This year, though, I am even MORE excited to go to BEA. I know it will be worthwhile, for all the reasons I listed above. But this year, there's a bigger enticement: the first Book Blogger Convention. BEA takes place from May 25-27, and the next day, May 28, there will be a gathering of book bloggers, also at the Javitz Center. And this time, I know some of them! 

I will also be on a panel at Book Blogger Con, speaking about marketing and social media. 

There have been a lot of posts this week offering advice for people attending BEA (wear comfortable shoes, bring business cards, plan ahead, etc.). I'm going to offer some different advice about why you might consider going to BEA and Book Blogger Con.

When I am not book blogging, I have a day job – I am the director of digital communications for Discovery Communications. That means that I am in charge of the social media strategy for Discovery and its networks, which includes outreach to bloggers and social networks and building word-of-mouth and peer-to-peer communications. Over the last few years of working in social media, I have learned how important it is to build – and maintain – personal relationships in the digital space, whether you are trying to build a brand, connect with people who share your interests, or simply get the word out about your products. So if you're a book blogger, a publisher, an author, or just a passionate reader, there's a good reason to go to BEA and Book Blogger Con. The connections you make there will be invaluable.

So… take a look at BEA and Book Blogger Con. A registration for Book Blogger Con will also get you into all three days of BEA, which is great (though you really don't need to go to BEA for all three days).  And if you decide to go – please let me know! I'd love to meet you when we get there. I am really looking forward to meeting more people this year and taking better advantage of being in the same room with all of those fantastic bloggers and authors and publicists!

Why I Write This Blog

TIme to get a little personal here at EDIWTB. Let's dim the lights a bit, shall we?

First, an explanation for the lapse in posting. I work for a crisis communications company. We help companies with communications strategies and reputation management. This week, one of my clients has been in the news a lot (understatement), and I've been busy working on social media outreach and rapid response on my client's behalf, which is my little piece of the puzzle. I've been working a lot, and haven't been able to get to this blog until now.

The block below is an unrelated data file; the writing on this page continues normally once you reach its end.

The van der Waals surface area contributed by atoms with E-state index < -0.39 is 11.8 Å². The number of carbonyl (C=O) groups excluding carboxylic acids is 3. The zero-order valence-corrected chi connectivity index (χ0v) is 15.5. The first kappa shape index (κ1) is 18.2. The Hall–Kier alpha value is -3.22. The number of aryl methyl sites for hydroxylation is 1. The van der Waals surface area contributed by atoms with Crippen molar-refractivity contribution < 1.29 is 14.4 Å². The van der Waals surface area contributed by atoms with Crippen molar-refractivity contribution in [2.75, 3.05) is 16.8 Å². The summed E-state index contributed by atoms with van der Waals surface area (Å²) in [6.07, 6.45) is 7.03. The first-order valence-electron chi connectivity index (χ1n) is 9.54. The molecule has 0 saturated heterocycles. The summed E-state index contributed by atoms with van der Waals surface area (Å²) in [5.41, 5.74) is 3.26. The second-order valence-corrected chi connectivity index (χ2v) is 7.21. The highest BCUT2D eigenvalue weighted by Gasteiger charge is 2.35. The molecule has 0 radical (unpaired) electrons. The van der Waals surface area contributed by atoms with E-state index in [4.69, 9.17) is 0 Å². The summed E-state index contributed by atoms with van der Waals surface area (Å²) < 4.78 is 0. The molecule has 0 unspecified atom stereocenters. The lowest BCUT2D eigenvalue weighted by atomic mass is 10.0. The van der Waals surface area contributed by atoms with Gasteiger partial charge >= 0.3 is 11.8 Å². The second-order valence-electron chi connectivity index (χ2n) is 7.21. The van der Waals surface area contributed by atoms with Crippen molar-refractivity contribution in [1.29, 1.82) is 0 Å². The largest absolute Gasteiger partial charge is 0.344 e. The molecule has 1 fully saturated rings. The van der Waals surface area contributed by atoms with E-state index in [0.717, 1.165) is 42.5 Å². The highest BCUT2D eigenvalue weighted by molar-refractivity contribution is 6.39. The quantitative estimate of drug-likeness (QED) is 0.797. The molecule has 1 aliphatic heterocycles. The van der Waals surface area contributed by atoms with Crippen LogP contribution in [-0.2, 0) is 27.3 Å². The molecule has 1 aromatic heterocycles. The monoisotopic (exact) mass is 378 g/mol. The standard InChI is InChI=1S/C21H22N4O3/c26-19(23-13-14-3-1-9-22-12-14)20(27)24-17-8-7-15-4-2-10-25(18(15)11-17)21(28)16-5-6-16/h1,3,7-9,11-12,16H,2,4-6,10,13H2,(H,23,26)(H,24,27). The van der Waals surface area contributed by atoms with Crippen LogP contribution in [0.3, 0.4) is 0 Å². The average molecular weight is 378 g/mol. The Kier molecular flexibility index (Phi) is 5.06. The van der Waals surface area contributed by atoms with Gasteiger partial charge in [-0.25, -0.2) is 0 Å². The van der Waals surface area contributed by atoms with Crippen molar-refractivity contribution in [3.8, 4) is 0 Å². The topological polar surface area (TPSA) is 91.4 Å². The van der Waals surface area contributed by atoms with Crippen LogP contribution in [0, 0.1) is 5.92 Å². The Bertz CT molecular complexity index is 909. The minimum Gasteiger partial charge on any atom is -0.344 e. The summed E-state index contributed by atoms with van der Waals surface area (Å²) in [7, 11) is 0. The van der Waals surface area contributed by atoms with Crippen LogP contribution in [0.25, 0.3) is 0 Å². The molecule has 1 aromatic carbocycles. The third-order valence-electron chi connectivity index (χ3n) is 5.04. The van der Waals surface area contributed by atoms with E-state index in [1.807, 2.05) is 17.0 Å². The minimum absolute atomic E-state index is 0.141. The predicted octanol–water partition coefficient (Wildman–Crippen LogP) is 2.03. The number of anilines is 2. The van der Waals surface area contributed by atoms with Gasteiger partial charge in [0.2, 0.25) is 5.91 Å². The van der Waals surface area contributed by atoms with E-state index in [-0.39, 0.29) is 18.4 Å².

Second, I am finally getting caught up on Twitter and my blog reader and learning about the controversy that swirled among the book blog community after the panel at BEA. Without getting into too much of the details, there were complaints by members of the lit/book blogging community that the panelists weren't representative of the whole community; that it came across that their motivation was fueled by desire to get free books; and that some answers on the panel suggested a much cozier relationship between book bloggers and the publishing industry than some bloggers were comfortable with. (If you want to read more about the controversy, check out Stephanie's recent post.) For the record, I had heard of all of the panelists before the panel, had followed most of them before the panel, and didn't have any issues with the panel other than that I would have liked to have been on it!

Reading through some of the comments on Twitter and various blogs, I started thinking about my own motivations for writing this blog. I've been doing this for almost three years. I've gone through periods where I post more or less frequently, and periods where I have more or less time to devote to reading. But my enthusiasm for the blog has never waned. I always tell clients who are trying to understand social media that bloggers write about what they are passionate about. Reading is one of my passions, and it always has been. I am fascinated by the writing process, and I am a huge fiction fan. I've been clipping reviews for years and years, and I've been recommending books to friends for just as long. I love talking about what I'm reading, and I love hearing about what others are reading, even if it's a book that doesn't interest me. I wish I had more time to read, and that I read faster, but the reality is that I have two small kids and a basically fulltime job, so reading often takes a backseat. That's why my posts are more often about reviews of books I want to read, than about books I've read. Unfortunately, that's just how it is.